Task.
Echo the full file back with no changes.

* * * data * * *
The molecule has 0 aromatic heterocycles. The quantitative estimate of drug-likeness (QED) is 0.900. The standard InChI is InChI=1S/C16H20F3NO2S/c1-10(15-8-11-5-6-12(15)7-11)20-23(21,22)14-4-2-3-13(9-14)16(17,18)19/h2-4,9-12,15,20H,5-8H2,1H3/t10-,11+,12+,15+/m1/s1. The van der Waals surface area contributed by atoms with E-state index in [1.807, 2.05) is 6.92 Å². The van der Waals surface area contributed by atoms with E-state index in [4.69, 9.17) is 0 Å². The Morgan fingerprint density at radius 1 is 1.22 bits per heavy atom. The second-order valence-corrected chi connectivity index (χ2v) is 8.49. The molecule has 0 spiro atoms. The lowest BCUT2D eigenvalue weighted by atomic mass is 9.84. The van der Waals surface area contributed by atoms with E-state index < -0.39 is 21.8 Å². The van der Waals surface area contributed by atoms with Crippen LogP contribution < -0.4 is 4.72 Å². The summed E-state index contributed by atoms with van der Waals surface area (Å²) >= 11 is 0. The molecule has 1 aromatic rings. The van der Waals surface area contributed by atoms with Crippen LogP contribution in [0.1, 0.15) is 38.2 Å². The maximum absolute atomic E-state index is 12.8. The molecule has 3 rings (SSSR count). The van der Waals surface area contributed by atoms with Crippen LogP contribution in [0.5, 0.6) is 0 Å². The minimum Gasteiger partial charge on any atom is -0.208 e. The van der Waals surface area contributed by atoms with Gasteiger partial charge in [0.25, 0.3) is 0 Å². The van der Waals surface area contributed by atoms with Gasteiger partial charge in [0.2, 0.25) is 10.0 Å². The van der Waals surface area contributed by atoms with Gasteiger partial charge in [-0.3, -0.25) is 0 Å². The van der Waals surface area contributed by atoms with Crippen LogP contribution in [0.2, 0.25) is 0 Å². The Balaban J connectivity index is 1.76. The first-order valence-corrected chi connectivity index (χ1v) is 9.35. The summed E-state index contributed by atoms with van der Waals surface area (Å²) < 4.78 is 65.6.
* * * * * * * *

The molecule has 0 aromatic heterocycles. The quantitative estimate of drug-likeness (QED) is 0.900. The standard InChI is InChI=1S/C16H20F3NO2S/c1-10(15-8-11-5-6-12(15)7-11)20-23(21,22)14-4-2-3-13(9-14)16(17,18)19/h2-4,9-12,15,20H,5-8H2,1H3/t10-,11+,12+,15+/m1/s1. The van der Waals surface area contributed by atoms with E-state index in [1.807, 2.05) is 6.92 Å². The van der Waals surface area contributed by atoms with E-state index in [4.69, 9.17) is 0 Å². The Morgan fingerprint density at radius 1 is 1.22 bits per heavy atom. The second-order valence-corrected chi connectivity index (χ2v) is 8.49. The molecule has 0 spiro atoms. The lowest BCUT2D eigenvalue weighted by atomic mass is 9.84. The van der Waals surface area contributed by atoms with E-state index < -0.39 is 21.8 Å². The van der Waals surface area contributed by atoms with Crippen LogP contribution < -0.4 is 4.72 Å². The summed E-state index contributed by atoms with van der Waals surface area (Å²) >= 11 is 0. The molecule has 1 aromatic rings. The van der Waals surface area contributed by atoms with Crippen LogP contribution in [0.1, 0.15) is 38.2 Å². The maximum absolute atomic E-state index is 12.8. The molecule has 3 rings (SSSR count). The van der Waals surface area contributed by atoms with Crippen LogP contribution in [0.5, 0.6) is 0 Å². The minimum Gasteiger partial charge on any atom is -0.208 e. The van der Waals surface area contributed by atoms with Gasteiger partial charge in [0.25, 0.3) is 0 Å². The van der Waals surface area contributed by atoms with Gasteiger partial charge in [0.2, 0.25) is 10.0 Å². The van der Waals surface area contributed by atoms with Gasteiger partial charge in [-0.3, -0.25) is 0 Å². The van der Waals surface area contributed by atoms with Crippen LogP contribution in [0.2, 0.25) is 0 Å². The Balaban J connectivity index is 1.76. The first-order valence-corrected chi connectivity index (χ1v) is 9.35. The summed E-state index contributed by atoms with van der Waals surface area (Å²) < 4.78 is 65.6.